Jackie Denham explores whether a dismissal is still unfair even if the decision maker was unaware of any whistleblowing.
The law protects employees from dismissal, and both employees and workers from being subjected to a detriment, where they ‘blow the whistle’ on wrongdoing at work. To benefit from that protection, there must be a ‘qualifying disclosure’ and that disclosure must be in the ‘public interest’. In addition, if the main reason for an employee’s dismissal is the fact that they have blown the whistle, that dismissal will be automatically unfair.
The Supreme Court (SC) has recently determined that an employer could still be liable for automatic unfair dismissal if a protected employee is terminated even if the decision maker was unaware that employee had made a protected disclosure.
The case concerned Ms Jhuti, who was employed by Royal Mail. During her probation period, Ms Jhuti blew the whistle on her colleague whom she suspected to be in breach of the Ofcom rules. In response, her manager subjected Ms Jhuti to harassment, bullying and allegations that her performance was disappointing. Ultimately Ms Jhuti was dismissed but as a result of her alleged poor performance. The manager, who took the decision to dismiss her, was unaware of her protected disclosures and relied on her direct manager’s assessment of her poor performance.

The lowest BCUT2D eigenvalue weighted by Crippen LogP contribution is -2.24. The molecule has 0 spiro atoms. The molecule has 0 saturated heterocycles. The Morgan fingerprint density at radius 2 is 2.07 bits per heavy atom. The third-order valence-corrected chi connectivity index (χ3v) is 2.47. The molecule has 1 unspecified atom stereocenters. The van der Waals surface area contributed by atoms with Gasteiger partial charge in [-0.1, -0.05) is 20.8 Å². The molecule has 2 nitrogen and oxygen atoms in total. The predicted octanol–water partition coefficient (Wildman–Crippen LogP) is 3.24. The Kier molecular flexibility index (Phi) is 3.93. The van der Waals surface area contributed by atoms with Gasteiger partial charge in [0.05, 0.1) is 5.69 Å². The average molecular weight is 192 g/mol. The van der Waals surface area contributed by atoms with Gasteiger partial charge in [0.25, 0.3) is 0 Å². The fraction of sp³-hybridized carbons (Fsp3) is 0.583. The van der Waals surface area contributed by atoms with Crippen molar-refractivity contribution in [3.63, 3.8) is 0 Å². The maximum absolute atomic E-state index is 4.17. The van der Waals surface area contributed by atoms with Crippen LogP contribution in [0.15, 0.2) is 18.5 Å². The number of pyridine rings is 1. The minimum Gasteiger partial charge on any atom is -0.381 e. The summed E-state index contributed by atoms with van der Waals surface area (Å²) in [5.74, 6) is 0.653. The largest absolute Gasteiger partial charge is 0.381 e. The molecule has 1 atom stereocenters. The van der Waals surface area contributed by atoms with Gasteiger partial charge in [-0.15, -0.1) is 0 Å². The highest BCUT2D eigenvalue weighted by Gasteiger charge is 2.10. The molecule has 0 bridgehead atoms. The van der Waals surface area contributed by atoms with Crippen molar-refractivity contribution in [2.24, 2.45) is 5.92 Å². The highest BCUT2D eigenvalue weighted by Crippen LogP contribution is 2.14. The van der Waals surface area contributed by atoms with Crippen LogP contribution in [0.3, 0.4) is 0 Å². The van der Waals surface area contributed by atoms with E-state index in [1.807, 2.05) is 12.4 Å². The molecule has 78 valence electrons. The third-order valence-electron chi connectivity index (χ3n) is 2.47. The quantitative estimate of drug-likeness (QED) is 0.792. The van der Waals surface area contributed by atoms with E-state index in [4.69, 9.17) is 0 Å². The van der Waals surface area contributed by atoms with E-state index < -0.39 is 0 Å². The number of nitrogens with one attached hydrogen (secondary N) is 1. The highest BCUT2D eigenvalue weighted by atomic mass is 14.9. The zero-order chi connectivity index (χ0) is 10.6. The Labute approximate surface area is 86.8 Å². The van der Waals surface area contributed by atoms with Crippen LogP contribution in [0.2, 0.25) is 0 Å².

The Employment Tribunal (ET) decided that Ms Jhuti had made protected disclosures and, as a result, she has been subjected to a detriment. However her claim for unfair dismissal failed as the ET held that the main reason for dismissal had not been her whistleblowing. It held that the disclosures played no part in the decision-maker’s mind.
The case was appealed all the way to the SC where it was held that if a person in the hierarchy of responsibility decides that an employee should be dismissed for an unfair reason but hides that reason in order to manipulate the dismissal, it is open for the Tribunal to determine that the actual reason for the dismissal is the hidden reason. This is the case even if the dismissing manager acted in good faith. The manager misled the decision-maker by failing to disclose the full picture surrounding Ms Jhuti’s disclosures.
The SC accepted that the facts of this case are extreme and would not be common. For the SC it seemed unjust for the Royal Mail to evade liability for unfair dismissal on the basis of a technical argument that the manager who was acting unlawfully did not himself take the ultimate decision to dismiss.